Dave Nanda pulled back shucks and checked ears for pollination success a few days ago in the Crop Watch '15 field. Nada is a consultant for Seed Consultants, Inc.
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"Pollination was somewhat ahead of what I expected based on the year," he says. Cool weather earlier in the season apparently didn't slow it down as much as he expected.
Overall, after checking ears from both hybrids, Nanda concluded that pollination appeared to be proceeding as normal. One hybrid had ears with silks turning brown, although all silks weren't brown and pollination was still going on.
Ears on the other hybrid, which tasseled and shot ear shoots about two or more days later, weren't quite as far along and weren't as brown overall.
The shake test, where you hold an ear and see if silks fall off, showed that a good portion of the ears checked were pollinated. If silks fall off, pollination has occurred. If they don't, that ovule hasn't been pollinated, and a kernel can't form until that occurs.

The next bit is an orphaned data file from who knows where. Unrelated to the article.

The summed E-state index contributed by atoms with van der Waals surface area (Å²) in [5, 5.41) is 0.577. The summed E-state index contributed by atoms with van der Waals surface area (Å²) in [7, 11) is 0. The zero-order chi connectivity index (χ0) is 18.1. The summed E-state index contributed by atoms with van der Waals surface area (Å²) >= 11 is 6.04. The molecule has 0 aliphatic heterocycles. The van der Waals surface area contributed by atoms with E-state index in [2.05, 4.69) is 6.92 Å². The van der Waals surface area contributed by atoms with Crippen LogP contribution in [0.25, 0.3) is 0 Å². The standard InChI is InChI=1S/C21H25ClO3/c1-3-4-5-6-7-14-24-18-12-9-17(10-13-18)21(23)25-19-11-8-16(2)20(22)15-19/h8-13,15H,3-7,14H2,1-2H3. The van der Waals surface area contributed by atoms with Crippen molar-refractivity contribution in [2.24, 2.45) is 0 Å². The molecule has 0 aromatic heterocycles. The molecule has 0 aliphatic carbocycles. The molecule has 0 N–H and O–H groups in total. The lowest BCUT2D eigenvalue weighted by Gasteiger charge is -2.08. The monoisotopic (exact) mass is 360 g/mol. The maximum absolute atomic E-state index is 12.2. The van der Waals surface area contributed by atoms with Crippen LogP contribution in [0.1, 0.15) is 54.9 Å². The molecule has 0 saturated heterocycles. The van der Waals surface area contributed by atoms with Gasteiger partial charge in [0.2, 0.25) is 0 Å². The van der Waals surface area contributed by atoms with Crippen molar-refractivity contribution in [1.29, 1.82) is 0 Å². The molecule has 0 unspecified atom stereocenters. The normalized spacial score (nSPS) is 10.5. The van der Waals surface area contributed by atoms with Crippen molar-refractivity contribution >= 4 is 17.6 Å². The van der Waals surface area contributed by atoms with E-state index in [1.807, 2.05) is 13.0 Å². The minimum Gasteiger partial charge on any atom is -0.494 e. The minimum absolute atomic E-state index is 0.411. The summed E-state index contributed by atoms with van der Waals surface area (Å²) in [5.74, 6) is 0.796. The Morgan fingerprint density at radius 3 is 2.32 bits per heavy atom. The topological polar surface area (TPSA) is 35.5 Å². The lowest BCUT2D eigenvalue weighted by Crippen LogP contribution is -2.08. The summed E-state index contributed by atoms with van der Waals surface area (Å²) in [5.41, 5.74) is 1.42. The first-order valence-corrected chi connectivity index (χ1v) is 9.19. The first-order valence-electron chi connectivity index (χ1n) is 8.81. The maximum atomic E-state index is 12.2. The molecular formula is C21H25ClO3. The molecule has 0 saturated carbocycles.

There were a few blanks here and there in some ears, he noted. And some ears almost took on a bi-color sweet corn appearance because some kernels, especially toward the tip, were just beginning to form. It was difficult to tell exactly which ones were pollinated and which ones were not pollinated.
The biggest thing now is whether tip kernels fill or abort, Nanda says. That may be determined by a variety of factors, including availability of nutrients, starting with but not limited to nitrogen, moisture reserves, temperature when the ear must make the decision whether to abort or keep the kernels and micro-climate around the plant.
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"Remember that the corn plant will do all it can to form and fill as many kernels as possible," Nanda says. "It believes that it is making babies for the next generation, so its goal is to complete the maximum number of viable kernels possible."